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Be Our Guest, Inc.

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In 1983, Stephen Lizio integrated his wide array of experiences in the wine and food industry to find Be Our Guest, Inc. in 1983. Primarily serving caterers, the company initially provided only labor through wait-staff but eventually expanded their services to include equipment like tables and chairs, which became the foundation of the business. Lizio gradually developed a core management team, comprising of himself as the Chairman, Al Lovata as the CEO, and Simone Williamson as the President. Together, they successfully emphasized the service aspect of their company and became a leading provider of party rental equipment in the Boston Metropolitan area. Taking advantage of their prime location in the Roxbury section of Boston and undertaking any project or job asked of them, Be Our Guest founded themselves in the upper end of the market with an expansive network. Even with all of their success, Lizio, Lovata, and Williamson faced several issues, whether against their competitors, troubles with their financial situation, “seasonal” riskiness of the business, and most importantly, their relationship with State Street Bank.

Although Be Our Guest was a dominant force in equipment rental, their “full service” did not consist of providing tents. They may end up saving on high labor costs and prevent themselves from incurring lower margins but nonetheless, they lose at least $20,000 in revenue per order. Aside from tents, the company’s other competitors are not as significant as they mostly include other businesses who either generate the same profits or handle larger jobs yet take up less market share. They made sure that from just the catering perspective, caterers would contact them unless they had their own rental operations, which is also viable competition.

In terms of Be Our Guest’s financial situation, they saw an exponential increase in revenue, from $990,000 in 1991 to $2.7 million in 1997. While gross profits maintained growth, net earnings constantly declined over a span of 4 years because of a surge in general and administrative salaries. More specifically, net earnings dropped from $140,347 in 1994 to $87,812 in 1997. The main cause of this problem was due to executives being heavily compensated; they benefited as shareholders and avoiding double taxation.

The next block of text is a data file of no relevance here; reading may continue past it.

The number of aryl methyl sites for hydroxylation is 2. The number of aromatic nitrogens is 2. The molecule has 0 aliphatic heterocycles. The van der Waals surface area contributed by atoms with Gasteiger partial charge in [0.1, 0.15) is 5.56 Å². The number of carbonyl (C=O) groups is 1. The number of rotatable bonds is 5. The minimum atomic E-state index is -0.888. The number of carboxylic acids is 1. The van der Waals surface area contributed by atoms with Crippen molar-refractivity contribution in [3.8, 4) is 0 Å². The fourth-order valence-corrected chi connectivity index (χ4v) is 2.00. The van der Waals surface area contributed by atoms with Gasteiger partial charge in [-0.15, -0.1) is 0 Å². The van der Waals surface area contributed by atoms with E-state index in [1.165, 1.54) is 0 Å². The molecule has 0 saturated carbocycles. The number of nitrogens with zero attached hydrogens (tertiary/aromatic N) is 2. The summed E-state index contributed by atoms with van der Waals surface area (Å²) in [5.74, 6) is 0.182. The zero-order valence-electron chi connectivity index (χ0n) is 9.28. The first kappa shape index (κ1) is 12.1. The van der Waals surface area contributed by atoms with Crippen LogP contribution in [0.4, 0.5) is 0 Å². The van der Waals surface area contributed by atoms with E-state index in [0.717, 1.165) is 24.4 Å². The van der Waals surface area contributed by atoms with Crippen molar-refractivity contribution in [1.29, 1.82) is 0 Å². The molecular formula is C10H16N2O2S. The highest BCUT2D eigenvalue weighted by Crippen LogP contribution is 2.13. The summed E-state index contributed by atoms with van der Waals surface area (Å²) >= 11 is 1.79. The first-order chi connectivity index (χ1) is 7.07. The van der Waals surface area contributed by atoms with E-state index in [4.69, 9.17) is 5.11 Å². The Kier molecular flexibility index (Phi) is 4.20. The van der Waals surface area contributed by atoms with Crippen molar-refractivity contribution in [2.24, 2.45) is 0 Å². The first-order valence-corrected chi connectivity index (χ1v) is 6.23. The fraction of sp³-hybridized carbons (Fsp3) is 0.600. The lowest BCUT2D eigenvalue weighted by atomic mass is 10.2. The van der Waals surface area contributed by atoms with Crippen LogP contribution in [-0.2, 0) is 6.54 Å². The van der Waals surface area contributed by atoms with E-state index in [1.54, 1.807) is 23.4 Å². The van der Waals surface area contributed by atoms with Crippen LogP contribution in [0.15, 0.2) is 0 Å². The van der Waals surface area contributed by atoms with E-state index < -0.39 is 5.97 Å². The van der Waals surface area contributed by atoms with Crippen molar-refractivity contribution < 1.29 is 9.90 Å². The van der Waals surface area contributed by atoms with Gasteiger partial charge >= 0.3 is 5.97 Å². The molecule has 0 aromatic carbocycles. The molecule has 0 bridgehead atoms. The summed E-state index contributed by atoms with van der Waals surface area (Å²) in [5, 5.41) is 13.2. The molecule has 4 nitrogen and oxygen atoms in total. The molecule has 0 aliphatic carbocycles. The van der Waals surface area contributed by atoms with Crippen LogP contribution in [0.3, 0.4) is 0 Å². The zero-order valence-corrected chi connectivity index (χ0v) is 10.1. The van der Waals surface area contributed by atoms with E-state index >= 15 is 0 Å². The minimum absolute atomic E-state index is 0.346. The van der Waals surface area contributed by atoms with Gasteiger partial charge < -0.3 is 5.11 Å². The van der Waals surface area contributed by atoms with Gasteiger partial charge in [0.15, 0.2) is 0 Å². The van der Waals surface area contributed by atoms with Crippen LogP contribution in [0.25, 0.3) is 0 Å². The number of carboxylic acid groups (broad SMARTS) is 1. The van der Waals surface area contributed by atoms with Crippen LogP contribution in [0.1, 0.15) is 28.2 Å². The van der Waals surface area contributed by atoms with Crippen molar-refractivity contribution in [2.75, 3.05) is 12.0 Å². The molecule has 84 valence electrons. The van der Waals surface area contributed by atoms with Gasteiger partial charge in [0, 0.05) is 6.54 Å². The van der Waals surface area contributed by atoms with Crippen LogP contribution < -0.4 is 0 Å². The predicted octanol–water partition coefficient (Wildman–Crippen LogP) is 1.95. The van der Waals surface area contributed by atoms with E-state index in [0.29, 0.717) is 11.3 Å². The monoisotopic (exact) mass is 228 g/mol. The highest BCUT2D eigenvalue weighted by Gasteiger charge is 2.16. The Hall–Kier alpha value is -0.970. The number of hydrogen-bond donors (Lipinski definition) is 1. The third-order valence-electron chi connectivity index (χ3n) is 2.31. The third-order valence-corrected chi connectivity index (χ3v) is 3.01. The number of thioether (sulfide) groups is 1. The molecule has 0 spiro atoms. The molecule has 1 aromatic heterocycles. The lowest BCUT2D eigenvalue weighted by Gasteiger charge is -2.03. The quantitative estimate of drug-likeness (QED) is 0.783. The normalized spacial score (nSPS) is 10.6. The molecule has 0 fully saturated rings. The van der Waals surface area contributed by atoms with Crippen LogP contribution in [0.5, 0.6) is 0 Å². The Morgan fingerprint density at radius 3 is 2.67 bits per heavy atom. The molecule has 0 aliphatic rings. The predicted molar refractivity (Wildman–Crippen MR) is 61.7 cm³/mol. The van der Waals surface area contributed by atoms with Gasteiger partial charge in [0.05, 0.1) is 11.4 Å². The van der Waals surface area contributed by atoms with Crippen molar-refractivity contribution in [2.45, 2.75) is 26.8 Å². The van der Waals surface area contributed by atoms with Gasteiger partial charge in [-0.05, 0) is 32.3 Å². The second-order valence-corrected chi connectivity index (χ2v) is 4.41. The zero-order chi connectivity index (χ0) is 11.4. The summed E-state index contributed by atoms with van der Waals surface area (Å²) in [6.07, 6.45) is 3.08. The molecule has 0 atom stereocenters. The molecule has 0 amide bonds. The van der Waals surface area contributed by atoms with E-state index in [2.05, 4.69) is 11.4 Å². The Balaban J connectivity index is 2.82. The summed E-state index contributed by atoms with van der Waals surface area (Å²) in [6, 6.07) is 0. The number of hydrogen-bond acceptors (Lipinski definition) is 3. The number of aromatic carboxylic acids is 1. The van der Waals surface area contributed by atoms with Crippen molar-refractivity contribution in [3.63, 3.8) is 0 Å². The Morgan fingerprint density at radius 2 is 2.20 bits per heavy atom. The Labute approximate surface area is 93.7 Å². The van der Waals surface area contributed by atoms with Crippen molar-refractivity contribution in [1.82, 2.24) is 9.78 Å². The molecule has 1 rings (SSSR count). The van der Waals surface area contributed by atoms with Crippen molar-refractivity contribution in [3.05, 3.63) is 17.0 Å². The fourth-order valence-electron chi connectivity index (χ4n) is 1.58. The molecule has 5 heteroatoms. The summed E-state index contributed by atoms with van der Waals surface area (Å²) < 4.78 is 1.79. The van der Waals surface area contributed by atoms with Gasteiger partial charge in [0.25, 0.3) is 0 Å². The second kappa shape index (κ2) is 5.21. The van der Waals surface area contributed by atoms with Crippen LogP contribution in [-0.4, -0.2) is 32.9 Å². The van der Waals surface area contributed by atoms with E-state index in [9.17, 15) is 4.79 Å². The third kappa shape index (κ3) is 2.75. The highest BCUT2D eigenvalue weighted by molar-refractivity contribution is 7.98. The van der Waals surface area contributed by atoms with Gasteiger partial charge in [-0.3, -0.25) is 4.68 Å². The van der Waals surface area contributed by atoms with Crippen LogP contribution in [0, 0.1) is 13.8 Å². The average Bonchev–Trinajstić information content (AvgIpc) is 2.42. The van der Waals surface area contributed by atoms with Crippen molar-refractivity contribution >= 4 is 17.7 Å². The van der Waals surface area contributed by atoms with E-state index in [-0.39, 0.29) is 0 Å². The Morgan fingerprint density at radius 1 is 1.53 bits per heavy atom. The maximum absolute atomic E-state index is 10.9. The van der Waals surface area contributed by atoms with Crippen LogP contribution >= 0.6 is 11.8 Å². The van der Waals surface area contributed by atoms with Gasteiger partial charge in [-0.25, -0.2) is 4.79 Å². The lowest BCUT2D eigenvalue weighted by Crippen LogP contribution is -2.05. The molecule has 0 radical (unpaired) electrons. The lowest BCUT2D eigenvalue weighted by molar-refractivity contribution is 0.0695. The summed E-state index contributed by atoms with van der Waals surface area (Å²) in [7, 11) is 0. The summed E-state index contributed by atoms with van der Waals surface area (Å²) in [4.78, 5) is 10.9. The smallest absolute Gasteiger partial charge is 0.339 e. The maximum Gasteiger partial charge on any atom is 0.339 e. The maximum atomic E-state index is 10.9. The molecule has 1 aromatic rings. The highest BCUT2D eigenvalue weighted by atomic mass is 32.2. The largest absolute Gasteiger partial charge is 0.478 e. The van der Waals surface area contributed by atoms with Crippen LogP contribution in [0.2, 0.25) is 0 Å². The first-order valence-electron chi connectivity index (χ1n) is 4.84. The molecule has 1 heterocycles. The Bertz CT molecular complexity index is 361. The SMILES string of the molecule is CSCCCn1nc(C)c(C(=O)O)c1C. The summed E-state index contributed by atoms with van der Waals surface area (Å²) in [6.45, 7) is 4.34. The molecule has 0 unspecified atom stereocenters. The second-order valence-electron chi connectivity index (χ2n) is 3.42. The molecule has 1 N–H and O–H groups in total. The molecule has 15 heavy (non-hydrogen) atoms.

The seasonal “riskiness” of the business was extremely influential on Be Our Guest. While the first quarter was detrimental to the company with them only acquiring 10% of the annual revenue during this time, the fall and winter holiday seasons along with early summer months were quite successful; in quarterly terms, the business made an average of 33% during the second and fourth quarter so there are clear drastic comparisons. The financials were not the only thing affected by this as the labor either increased or decreased depending on the season. For example, with the original 30 to 35 full time employees, an additional 15 to 20 individuals were hired during busy season. However, the company decided to make no layoffs even during slow months, which resulted in some employees making sporadic vacations.

While all the above issues are imperative for Be Our Guest, the most important one has to be their matters with State Street Bank and Anne Granger, Vice President at the bank and the loan officer overseeing this relationship. After Lovata made the decision to leave a Boston bank after merger talks to State Street, borrowing agreements were immediately arranged. In the short-term, a $100,000 line of credit was granted (1.5% interest rate) and in the long-term, a $390,000 five-year term loan was given (9.25% interest rate, $8,143 monthly). By the end of 1997, the company ended up using a $140,000 line of credit and still had an outstanding balance of $318,000 on its long-term loan. Obviously, their initial predictions of how much they needed to borrow in the beginning of 1997 were misled, making the task to estimate 1998 arrangements even harder. Lizio and the management team wanted enough to sustain a 10-15% growth in the company but simultaneously, did not want to risk not paying off the credit line like in 1997. They considered changing the amount of the term loan, but that may affect future prospects.

Consequently, Lizio, Lovata, and Williamson wanted to continue being the best rental party equipment company in the area, but they clearly had so many issues to resolve and decisions to make. An upgrade in their computer and telephone systems was needed, but their loan details were still unclear, hence why the contract with State Street Bank was serious. This was considered a minor investment too as they wanted to expand into a larger area in around 3 to 4 years. One loan would certainly not suffice for this, but an acquisition or additional products might do it.

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